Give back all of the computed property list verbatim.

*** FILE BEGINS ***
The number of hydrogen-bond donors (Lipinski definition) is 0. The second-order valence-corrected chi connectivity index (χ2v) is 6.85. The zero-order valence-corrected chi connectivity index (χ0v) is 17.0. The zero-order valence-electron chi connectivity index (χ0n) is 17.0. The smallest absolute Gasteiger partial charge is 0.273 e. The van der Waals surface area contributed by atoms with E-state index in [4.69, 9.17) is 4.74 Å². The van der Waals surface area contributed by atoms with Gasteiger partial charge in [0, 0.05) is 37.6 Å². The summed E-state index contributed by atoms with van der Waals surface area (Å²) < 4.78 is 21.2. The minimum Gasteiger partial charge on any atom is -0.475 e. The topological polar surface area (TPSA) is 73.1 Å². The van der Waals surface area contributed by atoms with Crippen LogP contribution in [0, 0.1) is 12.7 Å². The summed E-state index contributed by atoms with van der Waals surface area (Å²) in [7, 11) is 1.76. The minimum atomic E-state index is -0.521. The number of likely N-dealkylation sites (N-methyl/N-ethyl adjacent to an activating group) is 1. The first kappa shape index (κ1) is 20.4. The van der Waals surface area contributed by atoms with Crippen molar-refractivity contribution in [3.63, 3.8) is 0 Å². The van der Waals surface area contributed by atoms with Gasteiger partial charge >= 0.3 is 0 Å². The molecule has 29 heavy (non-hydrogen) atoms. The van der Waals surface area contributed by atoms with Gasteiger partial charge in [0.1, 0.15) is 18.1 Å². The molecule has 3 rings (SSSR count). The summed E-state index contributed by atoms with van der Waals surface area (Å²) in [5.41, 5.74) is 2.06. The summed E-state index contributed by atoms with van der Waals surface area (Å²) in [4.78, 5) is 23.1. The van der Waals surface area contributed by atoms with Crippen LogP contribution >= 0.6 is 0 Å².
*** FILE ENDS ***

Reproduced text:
The number of hydrogen-bond donors (Lipinski definition) is 0. The second-order valence-corrected chi connectivity index (χ2v) is 6.85. The zero-order valence-corrected chi connectivity index (χ0v) is 17.0. The zero-order valence-electron chi connectivity index (χ0n) is 17.0. The smallest absolute Gasteiger partial charge is 0.273 e. The van der Waals surface area contributed by atoms with E-state index in [4.69, 9.17) is 4.74 Å². The van der Waals surface area contributed by atoms with Gasteiger partial charge in [0, 0.05) is 37.6 Å². The summed E-state index contributed by atoms with van der Waals surface area (Å²) < 4.78 is 21.2. The minimum Gasteiger partial charge on any atom is -0.475 e. The topological polar surface area (TPSA) is 73.1 Å². The van der Waals surface area contributed by atoms with Crippen LogP contribution in [0, 0.1) is 12.7 Å². The summed E-state index contributed by atoms with van der Waals surface area (Å²) in [7, 11) is 1.76. The minimum atomic E-state index is -0.521. The number of likely N-dealkylation sites (N-methyl/N-ethyl adjacent to an activating group) is 1. The first kappa shape index (κ1) is 20.4. The van der Waals surface area contributed by atoms with Crippen molar-refractivity contribution in [3.63, 3.8) is 0 Å². The van der Waals surface area contributed by atoms with Gasteiger partial charge >= 0.3 is 0 Å². The molecule has 29 heavy (non-hydrogen) atoms. The van der Waals surface area contributed by atoms with Gasteiger partial charge in [0.1, 0.15) is 18.1 Å². The molecule has 3 rings (SSSR count). The summed E-state index contributed by atoms with van der Waals surface area (Å²) in [5.41, 5.74) is 2.06. The summed E-state index contributed by atoms with van der Waals surface area (Å²) in [4.78, 5) is 23.1. The van der Waals surface area contributed by atoms with Crippen LogP contribution >= 0.6 is 0 Å².